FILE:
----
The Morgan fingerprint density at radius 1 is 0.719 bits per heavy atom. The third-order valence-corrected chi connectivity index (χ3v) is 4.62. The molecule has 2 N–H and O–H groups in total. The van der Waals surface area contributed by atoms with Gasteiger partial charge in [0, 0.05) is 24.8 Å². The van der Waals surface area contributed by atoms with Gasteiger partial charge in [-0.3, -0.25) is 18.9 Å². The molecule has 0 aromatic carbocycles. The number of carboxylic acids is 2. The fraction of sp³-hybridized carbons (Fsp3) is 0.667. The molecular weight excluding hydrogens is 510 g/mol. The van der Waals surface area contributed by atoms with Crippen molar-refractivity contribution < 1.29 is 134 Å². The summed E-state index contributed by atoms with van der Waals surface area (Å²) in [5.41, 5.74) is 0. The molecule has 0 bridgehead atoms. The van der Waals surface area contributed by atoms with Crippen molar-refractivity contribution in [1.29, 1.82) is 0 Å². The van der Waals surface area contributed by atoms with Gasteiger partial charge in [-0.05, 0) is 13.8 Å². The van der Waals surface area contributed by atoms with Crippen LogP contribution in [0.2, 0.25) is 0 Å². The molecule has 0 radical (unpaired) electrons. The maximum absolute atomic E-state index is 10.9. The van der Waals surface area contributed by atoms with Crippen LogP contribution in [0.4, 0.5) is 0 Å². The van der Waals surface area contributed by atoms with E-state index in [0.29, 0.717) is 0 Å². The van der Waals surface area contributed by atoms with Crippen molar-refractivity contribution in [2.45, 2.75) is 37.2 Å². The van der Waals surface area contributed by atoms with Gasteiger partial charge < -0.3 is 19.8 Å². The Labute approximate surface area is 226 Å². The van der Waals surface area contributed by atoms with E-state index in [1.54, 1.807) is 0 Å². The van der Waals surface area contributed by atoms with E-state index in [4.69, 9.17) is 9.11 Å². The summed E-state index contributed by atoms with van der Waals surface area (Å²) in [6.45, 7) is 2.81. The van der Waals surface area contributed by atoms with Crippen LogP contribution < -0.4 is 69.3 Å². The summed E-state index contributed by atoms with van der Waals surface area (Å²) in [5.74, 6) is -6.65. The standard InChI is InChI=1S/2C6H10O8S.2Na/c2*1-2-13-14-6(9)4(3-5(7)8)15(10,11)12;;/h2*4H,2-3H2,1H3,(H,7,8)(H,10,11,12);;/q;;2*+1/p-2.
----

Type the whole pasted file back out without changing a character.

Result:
The Morgan fingerprint density at radius 1 is 0.719 bits per heavy atom. The third-order valence-corrected chi connectivity index (χ3v) is 4.62. The molecule has 2 N–H and O–H groups in total. The van der Waals surface area contributed by atoms with Gasteiger partial charge in [0, 0.05) is 24.8 Å². The van der Waals surface area contributed by atoms with Gasteiger partial charge in [-0.3, -0.25) is 18.9 Å². The molecule has 0 aromatic carbocycles. The number of carboxylic acids is 2. The fraction of sp³-hybridized carbons (Fsp3) is 0.667. The molecular weight excluding hydrogens is 510 g/mol. The van der Waals surface area contributed by atoms with Crippen molar-refractivity contribution < 1.29 is 134 Å². The summed E-state index contributed by atoms with van der Waals surface area (Å²) in [5.41, 5.74) is 0. The molecule has 0 bridgehead atoms. The van der Waals surface area contributed by atoms with Crippen molar-refractivity contribution in [1.29, 1.82) is 0 Å². The van der Waals surface area contributed by atoms with Gasteiger partial charge in [-0.05, 0) is 13.8 Å². The van der Waals surface area contributed by atoms with Crippen LogP contribution in [0.2, 0.25) is 0 Å². The molecule has 0 radical (unpaired) electrons. The maximum absolute atomic E-state index is 10.9. The van der Waals surface area contributed by atoms with Crippen LogP contribution in [0.4, 0.5) is 0 Å². The van der Waals surface area contributed by atoms with E-state index in [0.29, 0.717) is 0 Å². The van der Waals surface area contributed by atoms with Crippen molar-refractivity contribution in [2.45, 2.75) is 37.2 Å². The van der Waals surface area contributed by atoms with Gasteiger partial charge < -0.3 is 19.8 Å². The Labute approximate surface area is 226 Å². The van der Waals surface area contributed by atoms with E-state index in [1.54, 1.807) is 0 Å². The van der Waals surface area contributed by atoms with E-state index in [4.69, 9.17) is 9.11 Å². The summed E-state index contributed by atoms with van der Waals surface area (Å²) in [6.45, 7) is 2.81. The van der Waals surface area contributed by atoms with Crippen LogP contribution < -0.4 is 69.3 Å². The summed E-state index contributed by atoms with van der Waals surface area (Å²) in [5.74, 6) is -6.65. The standard InChI is InChI=1S/2C6H10O8S.2Na/c2*1-2-13-14-6(9)4(3-5(7)8)15(10,11)12;;/h2*4H,2-3H2,1H3,(H,7,8)(H,10,11,12);;/q;;2*+1/p-2.